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Excel Video 366 has more tricks with IF, ISERROR, and arrays. Today we’ll use ISERROR to look for errors and then use the IF statement to decide what to do with the errors. Note that if we replace errors with two double quotes “”, Excel will not count the error cell in the average calculation since AVERAGE ignores blank cells. On the other hand, if we replace the error with a 0, AVERAGE will include the 0 in calculating the average number of surgeries. It’s just a matter of deciding how you want to handle potential errors and knowing what Excel functions do with blank cells compared to zeros.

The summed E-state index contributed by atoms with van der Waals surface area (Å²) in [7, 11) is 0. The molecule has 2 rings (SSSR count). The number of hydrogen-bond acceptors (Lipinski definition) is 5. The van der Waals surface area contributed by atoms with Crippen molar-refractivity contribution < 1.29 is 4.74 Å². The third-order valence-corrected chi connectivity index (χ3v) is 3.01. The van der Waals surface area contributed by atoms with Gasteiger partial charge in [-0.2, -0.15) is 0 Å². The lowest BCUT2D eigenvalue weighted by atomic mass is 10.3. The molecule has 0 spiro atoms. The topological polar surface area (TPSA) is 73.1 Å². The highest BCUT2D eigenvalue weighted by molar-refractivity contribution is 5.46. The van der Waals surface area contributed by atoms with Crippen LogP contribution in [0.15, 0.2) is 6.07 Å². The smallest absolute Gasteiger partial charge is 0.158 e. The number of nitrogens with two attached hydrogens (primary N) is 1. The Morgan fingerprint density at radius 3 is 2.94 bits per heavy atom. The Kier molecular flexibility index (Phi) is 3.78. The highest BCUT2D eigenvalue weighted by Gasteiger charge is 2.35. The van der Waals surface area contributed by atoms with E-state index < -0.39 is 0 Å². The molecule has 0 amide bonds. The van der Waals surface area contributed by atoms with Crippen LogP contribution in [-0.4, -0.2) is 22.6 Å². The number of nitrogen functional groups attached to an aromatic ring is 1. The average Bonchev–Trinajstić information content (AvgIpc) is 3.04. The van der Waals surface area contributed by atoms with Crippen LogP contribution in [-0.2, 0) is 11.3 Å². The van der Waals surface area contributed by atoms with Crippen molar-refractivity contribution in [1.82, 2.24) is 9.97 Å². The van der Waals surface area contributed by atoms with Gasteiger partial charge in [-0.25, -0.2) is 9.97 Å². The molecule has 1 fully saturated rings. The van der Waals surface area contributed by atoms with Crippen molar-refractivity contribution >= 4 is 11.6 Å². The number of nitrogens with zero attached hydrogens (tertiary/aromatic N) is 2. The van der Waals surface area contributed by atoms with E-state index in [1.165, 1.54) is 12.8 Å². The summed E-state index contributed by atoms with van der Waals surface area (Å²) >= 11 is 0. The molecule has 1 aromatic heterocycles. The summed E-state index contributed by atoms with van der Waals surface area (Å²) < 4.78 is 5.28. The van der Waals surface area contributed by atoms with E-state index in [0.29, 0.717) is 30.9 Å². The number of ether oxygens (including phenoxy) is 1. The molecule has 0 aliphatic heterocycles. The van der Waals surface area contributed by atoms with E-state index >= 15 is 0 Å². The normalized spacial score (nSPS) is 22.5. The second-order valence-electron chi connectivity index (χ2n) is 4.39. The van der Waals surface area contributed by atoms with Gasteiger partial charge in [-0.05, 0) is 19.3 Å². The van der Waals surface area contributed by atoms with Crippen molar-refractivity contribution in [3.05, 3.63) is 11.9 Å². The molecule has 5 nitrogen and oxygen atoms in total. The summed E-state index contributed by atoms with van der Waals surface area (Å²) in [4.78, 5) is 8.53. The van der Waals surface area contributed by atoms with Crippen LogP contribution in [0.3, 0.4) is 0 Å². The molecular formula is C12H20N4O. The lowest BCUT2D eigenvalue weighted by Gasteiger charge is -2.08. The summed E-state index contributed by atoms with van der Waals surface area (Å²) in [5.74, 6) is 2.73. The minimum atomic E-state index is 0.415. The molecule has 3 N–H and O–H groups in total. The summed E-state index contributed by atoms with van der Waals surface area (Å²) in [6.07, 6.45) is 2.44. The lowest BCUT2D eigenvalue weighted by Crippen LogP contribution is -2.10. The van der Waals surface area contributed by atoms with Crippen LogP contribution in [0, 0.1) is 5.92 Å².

Watch for a clever way to count the number of errors in my range. You could use this in a variety of places in a spreadsheet to make sure that you don’t have any errors before you save, print, or give the spreadsheet to a physician or an administrator. Now that we’re familiar with arrays, counting errors is a fairly easy function to put together.